Stocks ended higher on Friday, with the S&P 500 and Nasdaq closing out the session at record levels.
The S&P 500 and Nasdaq each rose about 0.5 %, even though the Dow ended just a tick above the flatline. U.S. stocks shook off earlier declines after monitoring a drop in overseas equities, after new data showed that UK gross domestic product (GDP) slumped by a report 9.9 % in 2020 as a virus-induced recession swept the country.
Shares of Dow component Disney (DIS) reversed earlier benefits to fall more than 1 % and take back from a record extremely high, after the company posted a surprise quarterly benefit and grew Disney+ streaming subscribers more than expected. Newly public company Bumble (BMBL), which started trading on the Nasdaq on Thursday, rose another seven % after jumping sixty three % in the public debut of its.
Over the past couple weeks, investors have absorbed a bevy of stronger than expected earnings results, with corporate profits rebounding much faster than expected regardless of the ongoing pandemic. With more than 80 % of companies now having claimed fourth quarter results, S&P 500 earnings per share (EPS) have topped estimates by 17 % for aggregate, and bounced back above pre COVID amounts, in accordance with an analysis by Credit Suisse analyst Jonathan Golub.
“Prompt and generous government activity mitigated the [virus-related] damage, leading to outsized economic and earnings surprises,” Golub said. “The earnings recovery has been substantially more effective than we may have thought possible when the pandemic first took hold.”
Stocks have continued to set up fresh record highs against this backdrop, and as monetary and fiscal policy assistance remain strong. But as investors become accustomed to firming corporate functionality, companies may need to top greater expectations in order to be rewarded. This could in turn put some pressure on the broader market in the near term, and warrant much more astute assessments of individual stocks, according to some strategists.
“It is actually no secret that S&P 500 performance has been extremely formidable over the past few calendar years, driven primarily via valuation development. Nevertheless, with the index P/E [price-to-earnings ratio] recently eclipsing its previous dot com high, we think that valuation multiples will begin to compress in the coming months,” BMO Capital Markets strategist Brian Belski wrote in a note Thursday. “According to our work, strong EPS growth will be required for the next leg higher. Thankfully, that is precisely what existing expectations are forecasting. Nevertheless, we also realized that these kinds of’ EPS-driven’ periods tend to be tricky from an investment strategy standpoint.”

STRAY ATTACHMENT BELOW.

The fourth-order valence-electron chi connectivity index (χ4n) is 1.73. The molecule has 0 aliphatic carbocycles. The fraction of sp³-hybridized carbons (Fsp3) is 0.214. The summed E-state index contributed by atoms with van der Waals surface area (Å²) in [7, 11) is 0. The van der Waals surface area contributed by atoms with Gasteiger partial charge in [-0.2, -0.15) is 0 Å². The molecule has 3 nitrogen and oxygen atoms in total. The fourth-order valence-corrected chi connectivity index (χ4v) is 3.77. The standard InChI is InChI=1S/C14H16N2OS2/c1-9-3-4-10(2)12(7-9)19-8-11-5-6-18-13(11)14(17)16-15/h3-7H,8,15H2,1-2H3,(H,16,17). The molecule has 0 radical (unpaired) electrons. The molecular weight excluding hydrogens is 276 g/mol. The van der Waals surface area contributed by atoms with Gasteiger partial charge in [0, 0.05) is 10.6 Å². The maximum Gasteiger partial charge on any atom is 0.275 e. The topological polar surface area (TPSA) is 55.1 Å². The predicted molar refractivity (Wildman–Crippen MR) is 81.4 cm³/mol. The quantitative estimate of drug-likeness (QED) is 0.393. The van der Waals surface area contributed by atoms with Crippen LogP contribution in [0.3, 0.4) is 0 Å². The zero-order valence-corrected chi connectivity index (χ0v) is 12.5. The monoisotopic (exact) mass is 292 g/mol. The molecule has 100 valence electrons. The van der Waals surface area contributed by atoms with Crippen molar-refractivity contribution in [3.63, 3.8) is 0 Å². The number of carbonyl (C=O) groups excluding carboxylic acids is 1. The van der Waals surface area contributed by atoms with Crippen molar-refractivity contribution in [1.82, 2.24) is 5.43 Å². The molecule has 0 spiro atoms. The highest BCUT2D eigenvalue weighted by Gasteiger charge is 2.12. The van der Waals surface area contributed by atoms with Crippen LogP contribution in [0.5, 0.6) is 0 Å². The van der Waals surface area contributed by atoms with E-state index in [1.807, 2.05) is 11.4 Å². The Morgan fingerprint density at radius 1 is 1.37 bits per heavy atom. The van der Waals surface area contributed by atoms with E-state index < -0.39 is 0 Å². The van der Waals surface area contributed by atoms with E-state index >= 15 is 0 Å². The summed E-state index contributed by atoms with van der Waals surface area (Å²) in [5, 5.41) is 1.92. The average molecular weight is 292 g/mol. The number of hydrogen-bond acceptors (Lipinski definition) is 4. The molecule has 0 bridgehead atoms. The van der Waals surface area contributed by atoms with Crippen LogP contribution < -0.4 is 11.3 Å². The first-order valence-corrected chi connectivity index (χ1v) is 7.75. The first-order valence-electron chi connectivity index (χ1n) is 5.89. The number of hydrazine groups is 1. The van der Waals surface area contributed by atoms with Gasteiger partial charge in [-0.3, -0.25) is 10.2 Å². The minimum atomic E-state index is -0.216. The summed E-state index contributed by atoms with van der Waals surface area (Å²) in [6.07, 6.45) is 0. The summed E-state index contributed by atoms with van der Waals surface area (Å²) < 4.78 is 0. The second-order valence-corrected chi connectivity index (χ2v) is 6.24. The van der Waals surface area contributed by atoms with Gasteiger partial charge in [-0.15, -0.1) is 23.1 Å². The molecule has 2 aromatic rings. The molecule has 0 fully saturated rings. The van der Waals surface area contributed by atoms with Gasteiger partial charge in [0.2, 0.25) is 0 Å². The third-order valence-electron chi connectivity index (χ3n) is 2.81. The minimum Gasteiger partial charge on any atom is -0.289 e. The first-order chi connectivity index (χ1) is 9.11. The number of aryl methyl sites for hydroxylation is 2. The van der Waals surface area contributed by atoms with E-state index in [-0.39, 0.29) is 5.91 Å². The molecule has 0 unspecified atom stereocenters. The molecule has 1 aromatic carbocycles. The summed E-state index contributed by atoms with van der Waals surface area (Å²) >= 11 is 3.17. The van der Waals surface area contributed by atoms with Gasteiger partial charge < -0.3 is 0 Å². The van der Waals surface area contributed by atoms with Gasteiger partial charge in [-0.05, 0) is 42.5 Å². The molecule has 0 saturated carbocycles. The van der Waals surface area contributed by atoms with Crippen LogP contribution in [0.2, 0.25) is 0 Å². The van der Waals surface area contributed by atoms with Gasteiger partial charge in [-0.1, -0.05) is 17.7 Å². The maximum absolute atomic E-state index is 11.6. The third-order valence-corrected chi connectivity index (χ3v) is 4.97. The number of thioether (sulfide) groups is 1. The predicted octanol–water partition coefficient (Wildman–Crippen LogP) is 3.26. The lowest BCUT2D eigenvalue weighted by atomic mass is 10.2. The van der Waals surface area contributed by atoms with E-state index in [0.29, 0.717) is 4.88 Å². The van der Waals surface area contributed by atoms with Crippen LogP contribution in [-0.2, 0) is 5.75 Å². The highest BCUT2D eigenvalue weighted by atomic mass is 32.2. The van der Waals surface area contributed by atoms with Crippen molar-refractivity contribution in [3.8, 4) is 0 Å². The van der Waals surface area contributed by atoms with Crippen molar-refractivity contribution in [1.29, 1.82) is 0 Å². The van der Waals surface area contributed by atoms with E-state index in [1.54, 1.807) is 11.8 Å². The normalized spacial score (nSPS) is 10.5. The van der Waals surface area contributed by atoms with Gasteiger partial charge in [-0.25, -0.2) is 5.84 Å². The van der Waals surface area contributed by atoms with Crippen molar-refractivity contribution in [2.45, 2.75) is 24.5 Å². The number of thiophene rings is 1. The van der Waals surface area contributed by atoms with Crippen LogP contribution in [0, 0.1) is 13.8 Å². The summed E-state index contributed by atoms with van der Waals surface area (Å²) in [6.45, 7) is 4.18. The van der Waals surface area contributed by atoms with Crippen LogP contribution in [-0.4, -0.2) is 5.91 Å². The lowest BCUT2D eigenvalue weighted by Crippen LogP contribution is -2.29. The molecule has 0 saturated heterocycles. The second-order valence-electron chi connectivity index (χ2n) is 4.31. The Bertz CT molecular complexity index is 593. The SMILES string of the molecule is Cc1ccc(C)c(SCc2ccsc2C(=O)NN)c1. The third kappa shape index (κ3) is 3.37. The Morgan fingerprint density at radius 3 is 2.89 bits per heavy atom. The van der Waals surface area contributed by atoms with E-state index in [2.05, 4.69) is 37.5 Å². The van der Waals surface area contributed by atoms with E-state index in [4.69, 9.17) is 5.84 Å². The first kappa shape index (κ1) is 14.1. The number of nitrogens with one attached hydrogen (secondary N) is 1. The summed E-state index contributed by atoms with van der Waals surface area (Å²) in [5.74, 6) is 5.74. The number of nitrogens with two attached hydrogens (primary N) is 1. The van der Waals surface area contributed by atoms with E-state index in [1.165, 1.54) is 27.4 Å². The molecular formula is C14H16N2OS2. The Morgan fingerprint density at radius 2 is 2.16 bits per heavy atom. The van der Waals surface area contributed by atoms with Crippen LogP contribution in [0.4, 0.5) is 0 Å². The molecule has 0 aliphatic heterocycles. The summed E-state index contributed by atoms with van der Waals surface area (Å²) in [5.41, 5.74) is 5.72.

“We think that the’ easy money days’ are actually over for the time being and investors will have to tighten up their aim by evaluating the merits of specific stocks, rather than chasing the momentum-laden practices that have just recently dominated the investment landscape,” he added.
4:00 p.m. ET: Stocks end higher, S&P 500 and Nasdaq reach report closing highs
Here is where the main stock indexes finished the session:
S&P 500 (GSPC): +18.55 points (+0.47 %) to 3,934.93
Dow (DJI): +27.44 points (+0.09 %) to 31,458.14
Nasdaq (IXIC): +69.70 points (+0.5 %) to 14,095.47
2:58 p.m. ET:’ Climate change’ is the most-cited Biden policy on company earnings calls: FactSet
Fourth-quarter earnings season signifies the first with President Joe Biden in the White House, bringing an innovative political backdrop for corporations to contemplate.
Biden’s policies around climate change and environmental protections have been the most-cited political issues brought up on company earnings calls so far, according to an analysis from FactSet’s John Butters.
“In terms of government policies discussed in conjunction with the Biden administration, climate change as well as energy policy (twenty eight), tax policy (20 ) and COVID-19 policy (19) have been cited or perhaps talked about by probably the highest number of companies through this point on time in 2021,” Butters wrote. “Of these twenty eight companies, 17 expressed support (or a willingness to work with) the Biden administration on policies to reduce carbon as well as greenhouse gas emissions. These seventeen corporations either discussed initiatives to minimize their own carbon as well as greenhouse gas emissions or maybe goods or services they supply to assist customers & customers reduce the carbon of theirs and greenhouse gas emissions.”